Reflection on Presentation

platano's picture

Reflection on Presentation



Since the beginning of this year we have been trying to define where the divide between non-fiction and fiction lies. We have read multiple types of non-fiction narratives such as graphic novels, documentaries, and memoirs. Throughout the year some of my classmates felt that we got caught up in trying to define terms such as “fact” and “truth.” I believe that it was appropriate, however, to begin talking about this because it is what non-fiction authors set out to do – tell the truth. By the end of our class most people decided to completely dissolve the terms “fiction” and “non-fiction.” For me, this was the first time I had thought in so much detail about these terms. I started to wonder what other people thought about these terms.


My teammate “tgarber” and I decided to interview a handful of people and ask them questions that we had ourselves considered throughout the semester. Most of our interviews follow this script:


1.       What is your definition of non-fiction?

2.       What is your definition of fiction?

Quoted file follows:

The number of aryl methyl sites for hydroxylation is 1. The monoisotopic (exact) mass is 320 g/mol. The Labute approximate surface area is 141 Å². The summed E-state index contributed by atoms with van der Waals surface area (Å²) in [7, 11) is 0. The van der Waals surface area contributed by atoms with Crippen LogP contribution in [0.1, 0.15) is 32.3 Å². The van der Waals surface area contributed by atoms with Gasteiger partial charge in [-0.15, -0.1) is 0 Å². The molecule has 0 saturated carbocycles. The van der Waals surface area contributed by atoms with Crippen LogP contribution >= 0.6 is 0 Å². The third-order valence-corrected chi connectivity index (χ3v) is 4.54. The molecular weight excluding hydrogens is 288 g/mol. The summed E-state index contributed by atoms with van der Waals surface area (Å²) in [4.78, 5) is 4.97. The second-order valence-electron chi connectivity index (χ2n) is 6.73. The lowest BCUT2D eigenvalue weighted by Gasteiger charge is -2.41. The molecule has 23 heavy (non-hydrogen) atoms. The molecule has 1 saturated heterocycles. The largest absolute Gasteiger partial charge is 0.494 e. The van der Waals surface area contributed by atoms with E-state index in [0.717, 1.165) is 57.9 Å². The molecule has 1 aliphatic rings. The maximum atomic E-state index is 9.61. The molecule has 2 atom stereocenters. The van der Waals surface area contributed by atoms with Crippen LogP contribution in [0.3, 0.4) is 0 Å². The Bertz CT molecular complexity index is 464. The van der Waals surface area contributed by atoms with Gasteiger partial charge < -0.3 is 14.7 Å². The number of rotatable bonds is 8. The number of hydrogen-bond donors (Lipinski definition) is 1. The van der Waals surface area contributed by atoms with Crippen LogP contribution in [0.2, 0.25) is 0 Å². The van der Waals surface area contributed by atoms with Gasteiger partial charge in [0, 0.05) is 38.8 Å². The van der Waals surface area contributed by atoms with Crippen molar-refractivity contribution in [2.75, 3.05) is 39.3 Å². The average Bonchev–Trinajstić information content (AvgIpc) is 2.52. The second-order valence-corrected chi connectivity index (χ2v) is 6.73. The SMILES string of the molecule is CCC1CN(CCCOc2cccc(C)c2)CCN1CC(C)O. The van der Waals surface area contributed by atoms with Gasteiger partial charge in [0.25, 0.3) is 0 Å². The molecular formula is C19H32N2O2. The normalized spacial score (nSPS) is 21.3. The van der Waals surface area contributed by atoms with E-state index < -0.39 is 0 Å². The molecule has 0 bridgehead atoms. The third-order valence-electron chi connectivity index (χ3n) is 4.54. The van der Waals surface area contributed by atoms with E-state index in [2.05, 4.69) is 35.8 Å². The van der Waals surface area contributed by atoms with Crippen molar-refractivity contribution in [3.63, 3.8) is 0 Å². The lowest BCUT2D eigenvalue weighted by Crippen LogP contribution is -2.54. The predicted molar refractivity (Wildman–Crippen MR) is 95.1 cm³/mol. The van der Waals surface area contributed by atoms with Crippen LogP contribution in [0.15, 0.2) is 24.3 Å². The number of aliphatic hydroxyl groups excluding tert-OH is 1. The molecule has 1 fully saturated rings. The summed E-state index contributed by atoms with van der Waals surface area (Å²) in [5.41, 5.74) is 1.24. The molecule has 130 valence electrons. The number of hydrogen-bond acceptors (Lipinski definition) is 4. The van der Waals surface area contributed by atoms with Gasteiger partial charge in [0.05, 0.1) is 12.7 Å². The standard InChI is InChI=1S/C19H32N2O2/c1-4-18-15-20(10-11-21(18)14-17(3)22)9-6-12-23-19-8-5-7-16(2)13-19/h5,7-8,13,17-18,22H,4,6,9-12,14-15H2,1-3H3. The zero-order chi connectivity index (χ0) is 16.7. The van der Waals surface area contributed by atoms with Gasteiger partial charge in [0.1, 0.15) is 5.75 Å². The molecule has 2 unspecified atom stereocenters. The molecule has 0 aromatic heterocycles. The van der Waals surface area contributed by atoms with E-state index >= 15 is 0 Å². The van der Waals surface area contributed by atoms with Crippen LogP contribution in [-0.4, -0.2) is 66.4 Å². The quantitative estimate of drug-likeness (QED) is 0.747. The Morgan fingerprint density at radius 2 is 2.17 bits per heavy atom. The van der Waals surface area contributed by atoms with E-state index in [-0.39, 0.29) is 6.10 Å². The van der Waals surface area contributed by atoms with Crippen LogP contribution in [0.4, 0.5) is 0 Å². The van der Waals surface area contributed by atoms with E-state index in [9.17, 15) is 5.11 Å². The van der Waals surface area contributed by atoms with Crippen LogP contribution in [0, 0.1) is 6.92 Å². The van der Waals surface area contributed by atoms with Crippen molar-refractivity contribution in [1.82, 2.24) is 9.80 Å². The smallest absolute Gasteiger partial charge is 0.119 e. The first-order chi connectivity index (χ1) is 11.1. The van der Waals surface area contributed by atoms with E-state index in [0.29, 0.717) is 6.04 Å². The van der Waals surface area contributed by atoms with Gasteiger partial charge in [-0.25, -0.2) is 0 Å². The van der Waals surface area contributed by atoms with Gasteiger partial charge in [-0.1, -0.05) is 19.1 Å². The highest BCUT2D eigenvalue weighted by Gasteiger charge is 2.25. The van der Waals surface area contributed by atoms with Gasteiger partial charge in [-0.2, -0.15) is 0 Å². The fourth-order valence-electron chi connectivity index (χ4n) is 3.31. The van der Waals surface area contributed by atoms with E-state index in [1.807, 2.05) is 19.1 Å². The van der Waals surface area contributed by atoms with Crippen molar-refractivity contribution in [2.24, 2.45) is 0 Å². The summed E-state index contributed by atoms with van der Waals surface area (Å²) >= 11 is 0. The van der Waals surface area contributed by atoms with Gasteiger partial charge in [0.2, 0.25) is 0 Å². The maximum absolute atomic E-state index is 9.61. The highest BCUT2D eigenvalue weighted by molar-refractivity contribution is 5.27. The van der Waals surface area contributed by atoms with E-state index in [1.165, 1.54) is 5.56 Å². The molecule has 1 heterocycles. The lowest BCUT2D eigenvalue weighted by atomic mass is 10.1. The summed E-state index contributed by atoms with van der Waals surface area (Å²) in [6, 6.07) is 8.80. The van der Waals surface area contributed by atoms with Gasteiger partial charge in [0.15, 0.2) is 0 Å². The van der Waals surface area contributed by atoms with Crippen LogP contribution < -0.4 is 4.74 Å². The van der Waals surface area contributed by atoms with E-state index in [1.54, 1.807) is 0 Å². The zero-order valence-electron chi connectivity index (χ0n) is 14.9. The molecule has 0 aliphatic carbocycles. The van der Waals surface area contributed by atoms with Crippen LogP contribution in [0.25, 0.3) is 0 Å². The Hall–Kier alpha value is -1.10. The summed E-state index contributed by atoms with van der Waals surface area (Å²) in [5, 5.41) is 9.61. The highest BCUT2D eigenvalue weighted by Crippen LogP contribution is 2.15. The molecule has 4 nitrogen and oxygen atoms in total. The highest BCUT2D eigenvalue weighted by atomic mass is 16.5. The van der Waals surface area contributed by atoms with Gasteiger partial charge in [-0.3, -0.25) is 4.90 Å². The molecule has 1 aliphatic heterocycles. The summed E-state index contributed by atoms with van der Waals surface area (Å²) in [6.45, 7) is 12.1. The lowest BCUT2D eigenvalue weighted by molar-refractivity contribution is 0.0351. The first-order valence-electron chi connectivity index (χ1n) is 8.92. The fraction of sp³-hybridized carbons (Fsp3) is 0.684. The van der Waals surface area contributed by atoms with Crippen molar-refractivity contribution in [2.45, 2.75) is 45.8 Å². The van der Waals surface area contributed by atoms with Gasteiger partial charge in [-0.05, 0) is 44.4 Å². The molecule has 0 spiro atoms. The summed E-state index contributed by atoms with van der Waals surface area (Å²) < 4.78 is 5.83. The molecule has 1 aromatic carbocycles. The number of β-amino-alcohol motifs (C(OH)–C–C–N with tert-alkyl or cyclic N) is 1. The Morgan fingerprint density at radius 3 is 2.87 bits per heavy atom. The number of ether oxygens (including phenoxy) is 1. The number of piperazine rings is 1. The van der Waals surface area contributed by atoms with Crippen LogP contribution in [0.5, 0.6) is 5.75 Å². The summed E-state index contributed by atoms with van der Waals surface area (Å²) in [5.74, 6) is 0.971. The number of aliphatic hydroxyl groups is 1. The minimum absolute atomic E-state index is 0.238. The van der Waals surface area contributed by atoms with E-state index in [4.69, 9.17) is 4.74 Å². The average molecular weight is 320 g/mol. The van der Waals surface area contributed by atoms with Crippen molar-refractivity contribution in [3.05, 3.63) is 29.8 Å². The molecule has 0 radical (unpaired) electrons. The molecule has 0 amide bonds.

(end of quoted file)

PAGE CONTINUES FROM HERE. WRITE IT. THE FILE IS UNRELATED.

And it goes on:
3.       Can there be lies in non-fiction?

4.       Is there truth in fiction?

5.       Do you think that the labels non-fiction/fiction are appropriate?



I feel like these questions reflect the evolution of our class: we started by defining the terms, we questioned them, and finally dissolved them. However, we did run into something that we did not foresee. When one of the people we interviewed did not know the definition of non-fiction, we were not ready with an unbiased answer. We ended up influencing their answers a lot more than we had intended. For instance, we asked them to define the terms and then we ask them whether they trust that definition. We were sort of leading them to believe that the correct answer was “no.”


It would be interesting to find out, were we not at the end of the semester, how many of the people we interviewed are in the English department. This might be reveal to us whether or not they are used to thinking about narratives, and being skeptical. For example, the person who was confused about the definition of non-fiction is in the science department.



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